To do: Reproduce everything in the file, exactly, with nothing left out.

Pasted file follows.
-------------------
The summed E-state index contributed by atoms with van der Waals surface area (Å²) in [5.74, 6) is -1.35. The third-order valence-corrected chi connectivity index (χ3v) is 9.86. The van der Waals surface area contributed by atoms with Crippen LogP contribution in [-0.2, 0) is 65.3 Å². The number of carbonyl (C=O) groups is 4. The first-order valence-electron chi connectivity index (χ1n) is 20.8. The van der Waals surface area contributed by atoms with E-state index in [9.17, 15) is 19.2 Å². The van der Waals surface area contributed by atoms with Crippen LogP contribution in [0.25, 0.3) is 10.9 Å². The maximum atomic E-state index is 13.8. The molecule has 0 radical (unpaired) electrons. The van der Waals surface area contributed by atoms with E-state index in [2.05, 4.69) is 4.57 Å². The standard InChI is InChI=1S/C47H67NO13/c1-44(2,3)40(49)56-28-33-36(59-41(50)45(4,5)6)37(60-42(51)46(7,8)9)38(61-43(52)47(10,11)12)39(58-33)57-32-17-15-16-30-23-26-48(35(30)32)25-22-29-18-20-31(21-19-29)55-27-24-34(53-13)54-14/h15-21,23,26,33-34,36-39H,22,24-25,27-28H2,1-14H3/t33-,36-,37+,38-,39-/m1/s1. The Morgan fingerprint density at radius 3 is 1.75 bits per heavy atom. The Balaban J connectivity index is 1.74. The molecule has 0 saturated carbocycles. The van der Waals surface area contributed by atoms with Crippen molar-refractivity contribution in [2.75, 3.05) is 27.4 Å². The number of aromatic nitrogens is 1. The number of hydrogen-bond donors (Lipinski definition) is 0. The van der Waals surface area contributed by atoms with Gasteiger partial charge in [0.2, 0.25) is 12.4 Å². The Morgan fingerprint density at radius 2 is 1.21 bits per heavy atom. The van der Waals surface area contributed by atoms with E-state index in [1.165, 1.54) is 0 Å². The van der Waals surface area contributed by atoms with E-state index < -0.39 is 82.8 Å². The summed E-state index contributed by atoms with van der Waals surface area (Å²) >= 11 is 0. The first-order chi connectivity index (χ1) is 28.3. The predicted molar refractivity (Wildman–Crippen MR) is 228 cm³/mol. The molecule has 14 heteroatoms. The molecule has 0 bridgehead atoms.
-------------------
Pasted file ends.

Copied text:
The summed E-state index contributed by atoms with van der Waals surface area (Å²) in [5.74, 6) is -1.35. The third-order valence-corrected chi connectivity index (χ3v) is 9.86. The van der Waals surface area contributed by atoms with Crippen LogP contribution in [-0.2, 0) is 65.3 Å². The number of carbonyl (C=O) groups is 4. The first-order valence-electron chi connectivity index (χ1n) is 20.8. The van der Waals surface area contributed by atoms with E-state index in [9.17, 15) is 19.2 Å². The van der Waals surface area contributed by atoms with Crippen LogP contribution in [0.25, 0.3) is 10.9 Å². The maximum atomic E-state index is 13.8. The molecule has 0 radical (unpaired) electrons. The van der Waals surface area contributed by atoms with E-state index in [2.05, 4.69) is 4.57 Å². The standard InChI is InChI=1S/C47H67NO13/c1-44(2,3)40(49)56-28-33-36(59-41(50)45(4,5)6)37(60-42(51)46(7,8)9)38(61-43(52)47(10,11)12)39(58-33)57-32-17-15-16-30-23-26-48(35(30)32)25-22-29-18-20-31(21-19-29)55-27-24-34(53-13)54-14/h15-21,23,26,33-34,36-39H,22,24-25,27-28H2,1-14H3/t33-,36-,37+,38-,39-/m1/s1. The Morgan fingerprint density at radius 3 is 1.75 bits per heavy atom. The Balaban J connectivity index is 1.74. The molecule has 0 saturated carbocycles. The van der Waals surface area contributed by atoms with Crippen molar-refractivity contribution in [2.75, 3.05) is 27.4 Å². The number of aromatic nitrogens is 1. The number of hydrogen-bond donors (Lipinski definition) is 0. The van der Waals surface area contributed by atoms with Gasteiger partial charge in [0.2, 0.25) is 12.4 Å². The Morgan fingerprint density at radius 2 is 1.21 bits per heavy atom. The van der Waals surface area contributed by atoms with E-state index in [1.165, 1.54) is 0 Å². The van der Waals surface area contributed by atoms with E-state index < -0.39 is 82.8 Å². The summed E-state index contributed by atoms with van der Waals surface area (Å²) >= 11 is 0. The first-order chi connectivity index (χ1) is 28.3. The predicted molar refractivity (Wildman–Crippen MR) is 228 cm³/mol. The molecule has 14 heteroatoms. The molecule has 0 bridgehead atoms.